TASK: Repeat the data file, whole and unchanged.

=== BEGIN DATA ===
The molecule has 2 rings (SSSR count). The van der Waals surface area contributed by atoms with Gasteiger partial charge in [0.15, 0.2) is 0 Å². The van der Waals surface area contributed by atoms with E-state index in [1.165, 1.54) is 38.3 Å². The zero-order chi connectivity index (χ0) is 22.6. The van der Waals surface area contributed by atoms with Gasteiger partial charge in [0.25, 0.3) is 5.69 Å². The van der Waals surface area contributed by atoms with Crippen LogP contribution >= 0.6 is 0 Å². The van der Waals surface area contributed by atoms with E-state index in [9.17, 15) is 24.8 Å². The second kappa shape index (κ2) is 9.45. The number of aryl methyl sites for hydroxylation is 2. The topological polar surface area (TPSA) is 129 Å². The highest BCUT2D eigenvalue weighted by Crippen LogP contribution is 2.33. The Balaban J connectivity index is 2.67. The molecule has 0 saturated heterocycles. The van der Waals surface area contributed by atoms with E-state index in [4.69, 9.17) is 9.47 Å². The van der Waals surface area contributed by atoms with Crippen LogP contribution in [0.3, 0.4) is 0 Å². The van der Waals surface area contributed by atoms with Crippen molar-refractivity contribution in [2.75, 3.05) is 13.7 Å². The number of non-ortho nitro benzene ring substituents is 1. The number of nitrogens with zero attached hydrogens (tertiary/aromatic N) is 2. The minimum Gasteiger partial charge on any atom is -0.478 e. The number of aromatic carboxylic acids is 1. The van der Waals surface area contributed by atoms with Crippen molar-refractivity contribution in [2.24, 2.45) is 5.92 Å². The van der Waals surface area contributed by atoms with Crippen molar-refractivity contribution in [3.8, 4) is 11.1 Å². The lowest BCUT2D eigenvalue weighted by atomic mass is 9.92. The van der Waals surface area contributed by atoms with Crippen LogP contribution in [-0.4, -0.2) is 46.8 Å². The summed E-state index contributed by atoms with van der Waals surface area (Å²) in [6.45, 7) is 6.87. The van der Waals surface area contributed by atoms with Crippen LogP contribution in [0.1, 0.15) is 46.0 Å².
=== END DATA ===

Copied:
The molecule has 2 rings (SSSR count). The van der Waals surface area contributed by atoms with Gasteiger partial charge in [0.15, 0.2) is 0 Å². The van der Waals surface area contributed by atoms with E-state index in [1.165, 1.54) is 38.3 Å². The zero-order chi connectivity index (χ0) is 22.6. The van der Waals surface area contributed by atoms with Gasteiger partial charge in [0.25, 0.3) is 5.69 Å². The van der Waals surface area contributed by atoms with Crippen LogP contribution >= 0.6 is 0 Å². The van der Waals surface area contributed by atoms with E-state index in [9.17, 15) is 24.8 Å². The second kappa shape index (κ2) is 9.45. The number of aryl methyl sites for hydroxylation is 2. The topological polar surface area (TPSA) is 129 Å². The highest BCUT2D eigenvalue weighted by Crippen LogP contribution is 2.33. The Balaban J connectivity index is 2.67. The molecule has 0 saturated heterocycles. The van der Waals surface area contributed by atoms with E-state index in [4.69, 9.17) is 9.47 Å². The van der Waals surface area contributed by atoms with Crippen LogP contribution in [0.3, 0.4) is 0 Å². The van der Waals surface area contributed by atoms with Crippen molar-refractivity contribution in [2.75, 3.05) is 13.7 Å². The number of non-ortho nitro benzene ring substituents is 1. The number of nitrogens with zero attached hydrogens (tertiary/aromatic N) is 2. The minimum Gasteiger partial charge on any atom is -0.478 e. The number of aromatic carboxylic acids is 1. The van der Waals surface area contributed by atoms with Crippen molar-refractivity contribution in [2.24, 2.45) is 5.92 Å². The van der Waals surface area contributed by atoms with Crippen molar-refractivity contribution in [3.8, 4) is 11.1 Å². The lowest BCUT2D eigenvalue weighted by atomic mass is 9.92. The van der Waals surface area contributed by atoms with Crippen LogP contribution in [-0.4, -0.2) is 46.8 Å². The summed E-state index contributed by atoms with van der Waals surface area (Å²) in [6.45, 7) is 6.87. The van der Waals surface area contributed by atoms with Crippen LogP contribution in [0.1, 0.15) is 46.0 Å².